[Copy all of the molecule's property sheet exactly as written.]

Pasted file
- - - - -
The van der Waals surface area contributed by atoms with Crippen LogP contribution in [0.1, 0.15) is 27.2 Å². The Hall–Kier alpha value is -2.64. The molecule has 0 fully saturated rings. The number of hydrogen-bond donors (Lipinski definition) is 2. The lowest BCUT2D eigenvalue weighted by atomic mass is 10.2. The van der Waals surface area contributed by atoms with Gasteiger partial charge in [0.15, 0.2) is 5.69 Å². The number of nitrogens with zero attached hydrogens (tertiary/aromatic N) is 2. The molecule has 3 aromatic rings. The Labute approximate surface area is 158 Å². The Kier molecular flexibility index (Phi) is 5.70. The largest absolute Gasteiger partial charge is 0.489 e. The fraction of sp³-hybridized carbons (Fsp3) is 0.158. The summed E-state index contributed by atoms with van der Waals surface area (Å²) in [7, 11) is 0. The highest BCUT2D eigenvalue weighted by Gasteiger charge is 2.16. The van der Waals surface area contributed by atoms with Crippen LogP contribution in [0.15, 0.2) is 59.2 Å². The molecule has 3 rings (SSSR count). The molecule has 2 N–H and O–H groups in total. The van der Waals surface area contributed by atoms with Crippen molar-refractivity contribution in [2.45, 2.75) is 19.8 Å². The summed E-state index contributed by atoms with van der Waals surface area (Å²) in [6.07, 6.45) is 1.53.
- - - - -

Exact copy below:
The van der Waals surface area contributed by atoms with Crippen LogP contribution in [0.1, 0.15) is 27.2 Å². The Hall–Kier alpha value is -2.64. The molecule has 0 fully saturated rings. The number of hydrogen-bond donors (Lipinski definition) is 2. The lowest BCUT2D eigenvalue weighted by atomic mass is 10.2. The van der Waals surface area contributed by atoms with Gasteiger partial charge in [0.15, 0.2) is 5.69 Å². The number of nitrogens with zero attached hydrogens (tertiary/aromatic N) is 2. The molecule has 3 aromatic rings. The Labute approximate surface area is 158 Å². The Kier molecular flexibility index (Phi) is 5.70. The largest absolute Gasteiger partial charge is 0.489 e. The fraction of sp³-hybridized carbons (Fsp3) is 0.158. The summed E-state index contributed by atoms with van der Waals surface area (Å²) in [7, 11) is 0. The highest BCUT2D eigenvalue weighted by Gasteiger charge is 2.16. The van der Waals surface area contributed by atoms with Crippen LogP contribution in [0.15, 0.2) is 59.2 Å². The molecule has 3 rings (SSSR count). The molecule has 2 N–H and O–H groups in total. The van der Waals surface area contributed by atoms with Crippen molar-refractivity contribution in [2.45, 2.75) is 19.8 Å². The summed E-state index contributed by atoms with van der Waals surface area (Å²) in [6.07, 6.45) is 1.53.